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Integrating genetic algorithms and geographic information system to optimizez highway alignments Jha, Manoj K ; Schonfeld, Paul

By: Jha, Manoj KContributor(s): Schonfeld, PaulPublication details: Transportation Research Record, 2000Description: nr 1719, s. 233-40Subject(s): USA | Highway design | Alignment | | Mathematical model | GIS | Performance | | 31 | 10Bibl.nr: VTI P8167:1719Location: Abstract: A comprehensive highway cost model can be used for optimizing highway alignments subject to a number of design constraints. Because a geographic information system (GIS) can spatially represent the locations of properties, floodplains, streams, and other geographical characteristics of significance in a highway cost model, it can provide valuable input to a highway design optimization model. Additionally, a GIS-based model can be developed to compute geographically sensitive costs to be used with an iterative optimization scheme. However, connecting a GIS to a highway optimization model requires full automation of an entire search process in which there is a continuous exchange of inputs and outputs until the optimized solution is obtained. An integrated model is developed by linking a GIS model with an optimization model employing genetic algorithms (GAs). The GIS model provides accurate geographical features, computes location-dependent costs, and transmits these costs to an external program. That program computes length-dependent costs and user costs and then, using GAs, optimizes the highway alignment to minimize the sum of all costs. An example study using real land use and environmental features is presented for a part of Talbot County, Maryland. The computational performance of the integrated model is assessed.
Item type: Reports, conferences, monographs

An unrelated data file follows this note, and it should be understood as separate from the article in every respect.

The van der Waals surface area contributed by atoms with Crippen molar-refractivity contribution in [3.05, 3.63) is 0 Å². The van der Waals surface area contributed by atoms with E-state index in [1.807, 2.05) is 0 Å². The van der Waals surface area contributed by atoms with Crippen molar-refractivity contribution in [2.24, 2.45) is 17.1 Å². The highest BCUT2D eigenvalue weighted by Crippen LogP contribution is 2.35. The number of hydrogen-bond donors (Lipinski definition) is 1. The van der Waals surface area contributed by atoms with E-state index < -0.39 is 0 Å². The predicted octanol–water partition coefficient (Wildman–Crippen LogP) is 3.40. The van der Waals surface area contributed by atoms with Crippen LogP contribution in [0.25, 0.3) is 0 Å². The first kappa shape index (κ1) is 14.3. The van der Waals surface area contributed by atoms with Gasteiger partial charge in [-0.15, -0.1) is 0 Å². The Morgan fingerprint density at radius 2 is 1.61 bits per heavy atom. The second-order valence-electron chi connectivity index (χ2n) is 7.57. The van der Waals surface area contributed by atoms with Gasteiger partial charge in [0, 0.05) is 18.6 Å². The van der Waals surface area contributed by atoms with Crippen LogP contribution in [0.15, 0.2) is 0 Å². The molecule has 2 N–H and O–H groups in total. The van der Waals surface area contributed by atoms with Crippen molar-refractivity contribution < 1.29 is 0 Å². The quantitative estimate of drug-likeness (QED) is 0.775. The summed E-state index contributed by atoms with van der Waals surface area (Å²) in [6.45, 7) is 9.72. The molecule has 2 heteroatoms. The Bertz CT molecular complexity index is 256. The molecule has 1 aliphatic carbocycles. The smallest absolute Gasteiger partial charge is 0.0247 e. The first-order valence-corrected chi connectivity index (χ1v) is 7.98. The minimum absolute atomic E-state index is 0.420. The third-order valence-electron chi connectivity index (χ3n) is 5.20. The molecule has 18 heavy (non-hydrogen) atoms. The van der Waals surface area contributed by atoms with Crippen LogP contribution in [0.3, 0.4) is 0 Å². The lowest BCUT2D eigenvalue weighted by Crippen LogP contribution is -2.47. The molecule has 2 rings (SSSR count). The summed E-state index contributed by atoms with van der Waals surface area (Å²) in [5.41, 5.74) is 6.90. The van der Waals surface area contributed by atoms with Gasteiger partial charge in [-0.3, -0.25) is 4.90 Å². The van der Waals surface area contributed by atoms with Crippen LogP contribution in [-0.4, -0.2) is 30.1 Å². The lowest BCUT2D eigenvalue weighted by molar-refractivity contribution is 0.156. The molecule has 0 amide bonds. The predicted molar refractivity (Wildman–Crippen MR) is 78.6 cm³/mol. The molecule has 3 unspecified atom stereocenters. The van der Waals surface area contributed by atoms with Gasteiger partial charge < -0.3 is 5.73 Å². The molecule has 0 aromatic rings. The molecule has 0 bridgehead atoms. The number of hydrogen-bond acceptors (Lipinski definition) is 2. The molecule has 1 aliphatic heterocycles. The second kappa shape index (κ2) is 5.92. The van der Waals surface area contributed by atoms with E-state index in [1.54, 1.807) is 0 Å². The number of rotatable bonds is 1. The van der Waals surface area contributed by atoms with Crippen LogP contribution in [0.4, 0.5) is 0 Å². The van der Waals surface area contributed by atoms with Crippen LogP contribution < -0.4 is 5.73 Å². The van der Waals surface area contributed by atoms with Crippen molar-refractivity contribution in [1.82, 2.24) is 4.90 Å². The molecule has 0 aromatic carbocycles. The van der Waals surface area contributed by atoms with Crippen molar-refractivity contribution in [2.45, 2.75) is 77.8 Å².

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A comprehensive highway cost model can be used for optimizing highway alignments subject to a number of design constraints. Because a geographic information system (GIS) can spatially represent the locations of properties, floodplains, streams, and other geographical characteristics of significance in a highway cost model, it can provide valuable input to a highway design optimization model. Additionally, a GIS-based model can be developed to compute geographically sensitive costs to be used with an iterative optimization scheme. However, connecting a GIS to a highway optimization model requires full automation of an entire search process in which there is a continuous exchange of inputs and outputs until the optimized solution is obtained. An integrated model is developed by linking a GIS model with an optimization model employing genetic algorithms (GAs). The GIS model provides accurate geographical features, computes location-dependent costs, and transmits these costs to an external program. That program computes length-dependent costs and user costs and then, using GAs, optimizes the highway alignment to minimize the sum of all costs. An example study using real land use and environmental features is presented for a part of Talbot County, Maryland. The computational performance of the integrated model is assessed.

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